• Write social media posts, articles, but also press releases and formal letters to invite guests (who do you want to address? How do you want to engage participants/guests in your forum?)
  • Adapt the layouts of posters and signs already at your disposal on this website. Print and send information to the relevant stakeholders.
  • Taking photos and recording videos of the highlights of the forum, interviewing participants and guests.

Logistics: Arranging location, equipment (rooms, chairs, tables, ICT equipment, breaks/lunches, volunteer management, etc.), and supporting the arrival and departures of students from other schools.

  • Identify the needs related to the space and the participants (Are there students with any special need attending the Forum? Which space of the school is the most appropriate? What do you need to bring?)
  • Organise the space (make some experiments moving chairs, tables and ITC devices to verify everything is ok!)
  • Organise volunteers in case you have the need (explain the flow, divide tasks and roles)
  • Print and stick signs to inform participants of the main meeting areas of the school (where do you want to put information materials about the rooms, restrooms, etc.?)

Use this Activity Track to help you plan and manage your time in the lead up to the Forum.

Participants team

As many social media and tv shows demonstrate, nowadays it is quite common for people to speak up and comment on sensitive issues without having a really informed opinion.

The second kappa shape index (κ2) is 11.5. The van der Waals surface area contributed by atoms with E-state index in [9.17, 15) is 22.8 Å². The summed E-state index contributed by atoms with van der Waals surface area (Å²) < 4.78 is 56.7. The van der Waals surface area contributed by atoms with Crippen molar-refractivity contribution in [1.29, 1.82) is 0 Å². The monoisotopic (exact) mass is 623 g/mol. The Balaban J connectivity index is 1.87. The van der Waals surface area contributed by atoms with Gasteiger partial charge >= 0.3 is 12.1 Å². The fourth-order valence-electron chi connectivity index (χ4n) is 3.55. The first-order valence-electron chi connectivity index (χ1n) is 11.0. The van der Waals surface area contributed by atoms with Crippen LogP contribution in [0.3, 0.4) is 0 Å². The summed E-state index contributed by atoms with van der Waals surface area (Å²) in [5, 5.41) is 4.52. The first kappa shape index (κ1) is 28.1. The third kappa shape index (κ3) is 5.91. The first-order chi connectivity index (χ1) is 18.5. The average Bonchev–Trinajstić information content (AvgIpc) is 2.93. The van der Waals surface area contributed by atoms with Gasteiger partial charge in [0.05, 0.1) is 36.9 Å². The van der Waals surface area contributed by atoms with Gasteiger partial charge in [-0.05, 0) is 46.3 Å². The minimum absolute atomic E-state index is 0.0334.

The Participants team consists of students who participate in the Workshops (Learning Resources ), in the Forum itself and in the implementation of the social actions after the Forum. These are called “Participant Students”.

HOW?
Workshops consist of non-formal education activities to support students in identifying the key issues, researching these issues, exploring their own values and designing an action. The structure of the workshops can be further adapted by schools to explore new issues in the future.

Do you want to know more about this?

Here you can find Workshops proposals on the following issues:

PEOPLE FORCED TO FLEE

“A displaced person is someone who has fled his or her home, village or town. This could be nationally, where they become displaced within their own country in which case they are referred to as an IDP (Internally Displaced Person), or internationally, where they often become an asylum seeker if they are escaping conflict or persecution. People can be displaced by conflicts and disasters, but also by changes in the environment and even development projects.” – Oxfam International

GENDER EQUALITY

“Gender inequality is the most serious and pervasive form of discrimination in the world. This is a key driver of poverty and a fundamental denial of women's rights. Women form the majority of those living in poverty. They have fewer resources, less power and less influence in decision making when compared to men. They are exposed to various forms of violence and exploitation and experience further inequality because of their ethnicity, age, race, class, marital status, sexual orientation and (dis)ability.” – Oxfam International